Our conclusions are:• A presumption of undue influence does not arise in an interspousal transaction unless one spouse obtains an unfair advantage or obtains property for which no or clearly inadequate consideration has been given. Burkle contended the parties had lived separate and apart (a contention disputed by Ms. Burkle, on the anniversary date of the agreement for every year (or pro rata portion) the parties lived together, one million dollars in cash or negotiable securities, deemed her distributive share of the appreciation and income from community assets for the preceding year, and considered her separate property upon receipt.• If either party sought a dissolution of the marriage, or elected a division of the community property, then:○Mr.

The presumption does not apply to a post-marital agreement in which both spouses obtain advantages; both are represented by independent and competent legal counsel; the wife is offered full access to the husband's business records relating to the marital assets; and both spouses acknowledge in the agreement that neither has obtained any unfair advantage as a result of the agreement.• Even if a presumption of undue influence applied to the parties' post-marital agreement and the trial court erred in allocating to the wife the burden of proving the agreement was invalid, substantial evidence supported the trial court's finding that the credible evidence “established overwhelmingly” that the agreement was not procured by undue influence.• The wife's claim that the post-marital agreement was procured by the husband through actual fraud, by reason of his failure to provide written information to her on the effects of a prospective merger that would later affect the value of marital assets, is without merit.• Family Code sections 21, requiring parties to a marital dissolution action to serve preliminary and final verified declarations disclosing all assets and liabilities, do not apply to spouses who negotiate and execute a post-marital agreement while a dissolution proceeding is in abeyance, and the spouses are attempting to reconcile rather than contemplating the imminent dissolution of the marriage.• The wife's claim that she properly rescinded the post-marital agreement for “non-performance and failure of consideration” is without merit, because the wife repudiated the agreement in her dissolution petition, excusing further performance by the husband pending judicial determination of the validity of the agreement.• The doctrines of ratification and estoppel preclude the wife from claiming the post-marital agreement is unenforceable. Burkle), and was valued at a tax-effected fair market value of ,755,898.1• All appreciation and income from the community property accruing from the date of the agreement were to be Mr. Burkle would be awarded, as his share of the community assets, all the assets on the community property schedule and/or all assets acquired with any proceeds derived from those assets.○ Ms. Burkle (a) million within 90 days of service of a petition for dissolution (or written notice of an election to divide the community property); (b) million with 90 days after the first payment; and (c) million on each annual anniversary date of the second million payment, until paid in full.• Mr.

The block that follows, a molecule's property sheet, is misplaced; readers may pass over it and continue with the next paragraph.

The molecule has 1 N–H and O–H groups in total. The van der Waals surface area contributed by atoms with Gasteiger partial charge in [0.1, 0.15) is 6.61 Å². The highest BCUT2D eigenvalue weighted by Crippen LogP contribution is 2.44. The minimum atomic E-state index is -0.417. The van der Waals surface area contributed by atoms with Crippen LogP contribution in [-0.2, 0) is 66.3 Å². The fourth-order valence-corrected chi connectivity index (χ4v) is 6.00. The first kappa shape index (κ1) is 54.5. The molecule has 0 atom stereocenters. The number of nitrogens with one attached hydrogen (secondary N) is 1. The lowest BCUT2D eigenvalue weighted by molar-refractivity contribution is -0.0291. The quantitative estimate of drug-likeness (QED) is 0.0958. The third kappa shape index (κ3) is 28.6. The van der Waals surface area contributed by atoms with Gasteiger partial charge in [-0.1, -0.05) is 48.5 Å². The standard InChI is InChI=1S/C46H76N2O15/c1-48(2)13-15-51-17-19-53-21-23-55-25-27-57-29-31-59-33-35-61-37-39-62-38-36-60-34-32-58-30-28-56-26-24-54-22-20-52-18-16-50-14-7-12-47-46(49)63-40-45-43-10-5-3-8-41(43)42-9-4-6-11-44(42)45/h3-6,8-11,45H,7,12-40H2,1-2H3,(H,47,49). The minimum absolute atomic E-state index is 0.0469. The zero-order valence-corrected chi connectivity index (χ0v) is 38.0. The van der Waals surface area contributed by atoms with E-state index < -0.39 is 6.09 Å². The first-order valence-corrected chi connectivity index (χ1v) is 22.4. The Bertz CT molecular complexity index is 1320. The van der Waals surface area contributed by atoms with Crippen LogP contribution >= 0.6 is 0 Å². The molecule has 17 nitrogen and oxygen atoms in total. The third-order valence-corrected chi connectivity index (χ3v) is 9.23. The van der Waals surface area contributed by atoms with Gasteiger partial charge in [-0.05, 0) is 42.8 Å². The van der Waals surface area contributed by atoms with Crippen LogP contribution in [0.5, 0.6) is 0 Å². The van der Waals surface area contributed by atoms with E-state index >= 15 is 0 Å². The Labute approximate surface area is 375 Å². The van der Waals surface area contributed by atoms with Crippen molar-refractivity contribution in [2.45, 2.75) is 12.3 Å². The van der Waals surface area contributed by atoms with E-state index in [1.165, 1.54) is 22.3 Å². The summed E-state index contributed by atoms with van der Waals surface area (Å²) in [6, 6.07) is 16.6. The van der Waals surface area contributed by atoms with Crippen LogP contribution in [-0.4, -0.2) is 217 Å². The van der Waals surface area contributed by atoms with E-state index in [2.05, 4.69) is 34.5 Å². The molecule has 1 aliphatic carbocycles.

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Burkle was taken advantage of, then it may very well be that she is entitled to further discovery.”A ten-day trial ensued, at which Ms.